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This Week In Trade

Japan TPP, Export Controls, CBP's Role In Trade

Posted: February 06, 2012

The Trans-Pacific Partnership (TPP) negotiations, the administration’s export control reform initiative and striking the balance between trade facilitation and security at U.S. Customs and Border Protection (CBP) are three topics in the forefront of the trade debate this week.

On TPP, U.S. and Japanese officials will meet tomorrow (Feb. 7) and on Feb. 21-22 in Washington to discuss Japan's interest in joining the negotiations. This will be the first meeting since U.S. private-sector stakeholders filed comments on the issue last month.

For this week’s meeting, the United States will be represented by Assistant U.S. Trade Representative Wendy Cutler while the Japanese delegation will be led by Ministry of Foreign Affairs (MOFA) Director General Takeshi Yagi.

Relevant to Japan’s potential participation in TPP, the National Cattlemen’s Beef Association this weekend passed a policy resolution at its 2012 Cattle Industry Convention that calls for the removal of tariff and non-tariff barriers in TPP countries. Japan currently only imports U.S. beef from cattle 20 months of age or younger.

The policy resolution makes clear that NCBA wants all participants, including countries that may join the talks in the future, to fully abide by guidelines of the World Organization for Animal Health. According to these guidelines, beef from cattle of all ages from the United States and other countries considered to be a controlled risk for bovine spongiform encephalopathy is safe for human consumption.

Separately, TPP could be on the agenda of a meeting today (Feb. 6) between U.S. Trade Representative Ron Kirk, Deputy USTR Demetrios Marantis and Singaporean Second Minister of Trade and Industry S. Iswaran. Singapore is one of the countries participating in the TPP talks.

The administration’s export control reform initiative will fall under scrutiny this week from one its key congressional critics, House Foreign Affairs Committee Chairwoman Ileana Ros-Lehtinen (R-FL), at a hearing of her committee scheduled for tomorrow (Feb. 7).

The hearing features only private-sector witnesses, but Ros-Lehtinen may well provide further insight into her opposition to the scope of the reform initiative.

The reform seeks to limit the U.S. Munitions List (USML) to those items most critical to U.S. military and intelligence superiority while easing restrictions on others by moving them to the Commerce Control List (CCL).

Ros-Lehtinen is critical of the process overall, which she views as overly ambitious, and is also worried that the administration's notification process for items moving from the USML to the CCL will not be sufficiently robust. The administration must notify all list transfers to her committee and its Senate counterpart; so far, Ros-Lehtinen and Ranking Member Howard Berman (D-CA) have opposed efforts by top Pentagon brass to ease the procedures for the notification requirements.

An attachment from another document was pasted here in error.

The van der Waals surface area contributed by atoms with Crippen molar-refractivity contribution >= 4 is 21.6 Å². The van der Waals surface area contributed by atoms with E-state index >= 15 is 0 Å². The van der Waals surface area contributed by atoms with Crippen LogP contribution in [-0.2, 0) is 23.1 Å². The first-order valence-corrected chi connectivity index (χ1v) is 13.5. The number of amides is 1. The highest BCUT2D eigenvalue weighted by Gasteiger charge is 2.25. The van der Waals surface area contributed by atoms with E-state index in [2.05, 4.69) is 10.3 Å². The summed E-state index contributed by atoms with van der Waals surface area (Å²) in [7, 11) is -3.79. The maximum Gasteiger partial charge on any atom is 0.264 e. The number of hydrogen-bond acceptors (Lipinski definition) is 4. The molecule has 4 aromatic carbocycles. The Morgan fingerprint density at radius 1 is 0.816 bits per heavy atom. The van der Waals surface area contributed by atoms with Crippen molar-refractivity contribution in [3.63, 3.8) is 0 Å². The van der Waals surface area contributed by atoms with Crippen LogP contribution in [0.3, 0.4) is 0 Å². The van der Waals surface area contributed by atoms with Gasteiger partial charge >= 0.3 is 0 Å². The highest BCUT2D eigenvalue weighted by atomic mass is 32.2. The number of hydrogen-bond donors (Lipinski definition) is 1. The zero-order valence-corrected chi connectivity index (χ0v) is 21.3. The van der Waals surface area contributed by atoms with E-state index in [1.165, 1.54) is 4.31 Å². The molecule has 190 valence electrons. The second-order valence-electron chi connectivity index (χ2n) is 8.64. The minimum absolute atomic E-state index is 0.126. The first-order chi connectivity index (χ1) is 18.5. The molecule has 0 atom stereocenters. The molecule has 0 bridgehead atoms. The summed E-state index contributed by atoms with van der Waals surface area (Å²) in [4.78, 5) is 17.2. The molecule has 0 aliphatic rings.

The administration will not formally begin the notification process under section (38f) of the Arms Export Control Act until it has issued all proposed list rewrites, published a rule on transition licensing arrangements, and finalized a definition for the term “specially designed” that will apply to parts and components for military items still on the USML or items transferred to the CCL (related story).

CBP's balance of trade facilitation and security will be on the agenda of a Feb. 7 hearing held by a House Homeland Security subcommittee that features CBP Acting Assistant Commissioner in the Office of Field Operations Kevin McAleenan, Department of Homeland Security (DHS) Assistant Secretary David Heyman and others.

Importers and others dealing with CBP have long charged that its security focus leaves little room for trade facilitation, although they say some improvement occurred during the tenure of Alan Bersin as CBP commissioner. Bersin was never confirmed by the Senate and, because he was a recess appointment, had to leave that slot in December, although he was subsequently appointed DHS assistant secretary of international affairs. CBP Deputy Commissioner David Aguilar has replaced Bersin as acting commissioner.

CBP’s trade and security balance is one of the issues meant to be addressed in a customs re-authorization bill, which congressional aides say their principals want to advance this session of Congress.

But informed sources say it faces an uncertain future in both chambers. In the Senate, staff for Finance Committee Chairman Max Baucus (D-MT) and Ranking Member Orrin Hatch (R-UT) have been unable to agree to a version of the bill, and Baucus is showing little interest in moving ahead on his own. The Ways and Means Committee has been slower than the Senate to tackle this issue.

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